Nourishing a Passion

Chef/owners are like overburdened jugglers, but Sandpoint’s Peter Mico still finds time for Downward-Facing Dogs.

Spuds Rotisserie and Grill owner Peter Mico - YOUNG KWAK
Young Kwak
Spuds Rotisserie and Grill owner Peter Mico

Young Kwak

Seasonal Grub at Italia Trattoria

Whole Beast at Sante

Salt and Yoga at Spuds

Garlic-Mad at West Wing

3 Men and Neighborhood Italian

3 Women and Local Ice Cream

A Simple Drink with Wide Appeal

* Browse the menus

Most chefs are passionate about many aspects of cooking: the flashy sizzle of something hot yet fleeting, the dense drama of a food combination that’s savory or sweet, the slow rolling boil of a fragrant, hearty soup.

That last example — the aromatic stew that appeals to all the senses — is closest to the heart of Peter Mico, a longtime and well-respected Sandpoint-area restaurateur and yoga instructor whose passion for cooking extends back 35 years.

“This all started a long time ago when I was fortunate to have helped open a restaurant in the French Quarter of New Orleans,” explains Mico about his collection of exotic spices. (They occupied a shoebox once, but now fill several shelves.) “I discovered the amazing work of Paul Prudhomme, chef of K-Paul’s and author of several cookbooks on Cajun cooking.” Mico was bowled over by Prudhomme’s writing, honesty and openness, including his theories on cooking: “I couldn’t get enough of it.”

Mico’s fascination with flavor translates to what might be called the art and science of cooking. At his Sandpoint restaurant, Spuds Rotisserie and Grill (102 N. First Ave.), he shares his assortment of sea salts with students in his occasional cooking classes. Hawaiian, Japanese, Mediterranean — he says he has “salts so specific, you can actually taste the country.”

Like a chemist, Mico is meticulous about process.

“I like to get here a half an hour or so before the staff,” he says, adding that “there is also a certain amount of concentration that is involved, so there can’t be a lot of distraction” while prepping for the day.

“As soon as you unlock the back door,” he says, “it begins: maintenance, vendors, employees, sanitation, food costs, service, promotion, public relations” (and the occasional Inlander reporter).

In the kitchen, the day begins with soup. Up to six are offered daily, such as roasted butternut squash with maple, fall vegetable with pesto, Sopa de Lima and split pea with ham. All are available for tasting before you order, and all are made from scratch.

After three to four hours of soup-making, Mico meets with staff, then works the floor through lunch. He likens the experience of being a chef/owner to juggling. “From the time you unlock the door to the time you drive away, you’re like the juggler in Cirque du Soleil — juggling not just plates, but knives, chickens, broken faucets and time cards in the air.”

On the upside, Mico has wife and partner Gail “to keep most of it all together,” he said, pointing to the less-than-glamorous aspect of running a business at which she’s so adept: scheduling, billing, cash flow. “I am grateful for her,” he said.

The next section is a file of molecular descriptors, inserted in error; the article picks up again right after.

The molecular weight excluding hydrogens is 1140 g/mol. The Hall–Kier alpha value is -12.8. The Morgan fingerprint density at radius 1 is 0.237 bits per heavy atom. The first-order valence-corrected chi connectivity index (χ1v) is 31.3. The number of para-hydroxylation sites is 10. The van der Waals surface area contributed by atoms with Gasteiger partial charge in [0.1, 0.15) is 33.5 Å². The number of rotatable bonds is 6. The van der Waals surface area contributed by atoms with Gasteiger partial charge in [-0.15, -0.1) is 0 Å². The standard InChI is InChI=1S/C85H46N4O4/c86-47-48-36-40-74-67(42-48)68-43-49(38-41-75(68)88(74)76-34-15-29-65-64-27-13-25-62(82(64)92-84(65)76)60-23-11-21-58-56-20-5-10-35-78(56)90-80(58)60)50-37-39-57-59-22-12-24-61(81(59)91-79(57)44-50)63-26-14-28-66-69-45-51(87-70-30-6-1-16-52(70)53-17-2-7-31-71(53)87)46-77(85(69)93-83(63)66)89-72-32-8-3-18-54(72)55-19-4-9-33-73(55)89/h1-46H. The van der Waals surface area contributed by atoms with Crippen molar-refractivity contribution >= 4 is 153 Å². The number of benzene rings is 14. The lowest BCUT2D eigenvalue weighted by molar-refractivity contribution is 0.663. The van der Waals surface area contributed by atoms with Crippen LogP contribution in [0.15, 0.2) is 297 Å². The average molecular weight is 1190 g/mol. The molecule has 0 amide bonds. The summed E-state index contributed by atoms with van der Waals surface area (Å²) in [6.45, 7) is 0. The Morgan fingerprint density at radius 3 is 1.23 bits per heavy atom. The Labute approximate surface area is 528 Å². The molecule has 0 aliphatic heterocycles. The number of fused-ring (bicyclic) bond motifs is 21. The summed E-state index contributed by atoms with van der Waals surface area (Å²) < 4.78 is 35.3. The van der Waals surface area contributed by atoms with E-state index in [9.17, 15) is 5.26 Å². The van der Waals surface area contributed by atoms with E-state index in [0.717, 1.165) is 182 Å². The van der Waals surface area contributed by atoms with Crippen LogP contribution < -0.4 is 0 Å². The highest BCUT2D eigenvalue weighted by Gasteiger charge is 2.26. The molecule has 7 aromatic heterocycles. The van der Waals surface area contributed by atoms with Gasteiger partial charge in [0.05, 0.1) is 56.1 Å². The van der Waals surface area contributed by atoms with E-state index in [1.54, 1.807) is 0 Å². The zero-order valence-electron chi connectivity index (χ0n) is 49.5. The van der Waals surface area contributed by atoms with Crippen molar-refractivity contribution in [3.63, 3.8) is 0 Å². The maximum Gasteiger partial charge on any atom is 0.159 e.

Another thing he’s grateful for — and something that informs his relationship with food — is yoga. He runs Downtown Yoga and serves on the Sandpoint Wellness Council, a group of local holistic-health practitioners.

The menu, for example, is generally low-sodium, uses gluten-alternatives (like potato flour) and has a lot of vegetarian dishes, often using locally grown organic products. The potato features prominently (hence the name). Some dishes, however, reflect less-than-healthful approaches to cooking, says Mico, like the enormously popular clam chowder.

Mico continues to tinker with the menu, always looking for ways to improve it, whether in healthfulness, taste or simply responding to the customer. “The question is: How can you satisfy the greatest number of people per shift and try to turn a meager profit? It is not a profession you do without having a passion for it.”

Dining Out 2010

Get a chef to confide in you*, and one of two things will happen. If that chef is passionate about her work but works for someone else, she will undoubtedly talk about the frustrations and constraints of working around customers’ whims — or, maybe worse, an owner’s perception of a customer’s whims. She’ll talk about wanting to be free to make her art on her own terms — to open a restaurant that is only hers, and to make the food she loves making, regardless of who comes in the door.

Now get a chef who is also a restaurant owner to confide in you. She might complain about many things — payroll, a ruined panna cotta, an inexplicable kale shortage — but she won’t complain about feeling boxed in. At worst, she’ll feel misunderstood. But feeling misunderstood is a trait of all artists, isn’t it?

The chefs in Dining Out 2010 belong to that latter category. They have taken on tremendous personal and professional risk in the hope of reaping the tremendous reward of both freedom and success at the thing they love most. Their food and their stories inspire us. We hope they inspire you, too.

— Luke Baumgarten, Section Editor

* This may take a drink or two, and you may have to do some confiding yourself.

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